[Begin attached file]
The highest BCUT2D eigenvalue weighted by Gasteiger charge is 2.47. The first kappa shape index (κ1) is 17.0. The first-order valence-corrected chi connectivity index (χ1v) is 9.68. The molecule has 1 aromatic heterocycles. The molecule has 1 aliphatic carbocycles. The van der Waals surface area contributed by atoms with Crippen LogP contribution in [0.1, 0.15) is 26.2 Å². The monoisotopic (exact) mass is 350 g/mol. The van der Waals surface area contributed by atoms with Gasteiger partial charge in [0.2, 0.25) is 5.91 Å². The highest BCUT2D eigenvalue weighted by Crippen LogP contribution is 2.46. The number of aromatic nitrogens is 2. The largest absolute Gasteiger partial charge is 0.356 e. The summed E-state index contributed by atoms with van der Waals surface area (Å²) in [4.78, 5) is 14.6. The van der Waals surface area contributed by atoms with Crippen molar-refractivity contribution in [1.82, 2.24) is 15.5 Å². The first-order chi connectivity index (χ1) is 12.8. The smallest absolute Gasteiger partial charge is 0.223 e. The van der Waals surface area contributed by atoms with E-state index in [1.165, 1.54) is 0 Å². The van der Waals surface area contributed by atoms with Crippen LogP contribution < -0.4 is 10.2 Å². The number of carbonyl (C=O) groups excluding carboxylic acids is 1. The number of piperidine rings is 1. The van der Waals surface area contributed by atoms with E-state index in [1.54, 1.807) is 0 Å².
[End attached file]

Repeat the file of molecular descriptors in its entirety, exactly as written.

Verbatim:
The highest BCUT2D eigenvalue weighted by Gasteiger charge is 2.47. The first kappa shape index (κ1) is 17.0. The first-order valence-corrected chi connectivity index (χ1v) is 9.68. The molecule has 1 aromatic heterocycles. The molecule has 1 aliphatic carbocycles. The van der Waals surface area contributed by atoms with Crippen LogP contribution in [0.1, 0.15) is 26.2 Å². The monoisotopic (exact) mass is 350 g/mol. The van der Waals surface area contributed by atoms with Gasteiger partial charge in [0.2, 0.25) is 5.91 Å². The highest BCUT2D eigenvalue weighted by Crippen LogP contribution is 2.46. The number of aromatic nitrogens is 2. The largest absolute Gasteiger partial charge is 0.356 e. The summed E-state index contributed by atoms with van der Waals surface area (Å²) in [4.78, 5) is 14.6. The van der Waals surface area contributed by atoms with Crippen molar-refractivity contribution in [1.82, 2.24) is 15.5 Å². The first-order chi connectivity index (χ1) is 12.8. The smallest absolute Gasteiger partial charge is 0.223 e. The van der Waals surface area contributed by atoms with E-state index in [1.165, 1.54) is 0 Å². The van der Waals surface area contributed by atoms with Crippen LogP contribution < -0.4 is 10.2 Å². The number of carbonyl (C=O) groups excluding carboxylic acids is 1. The number of piperidine rings is 1. The van der Waals surface area contributed by atoms with E-state index in [1.54, 1.807) is 0 Å².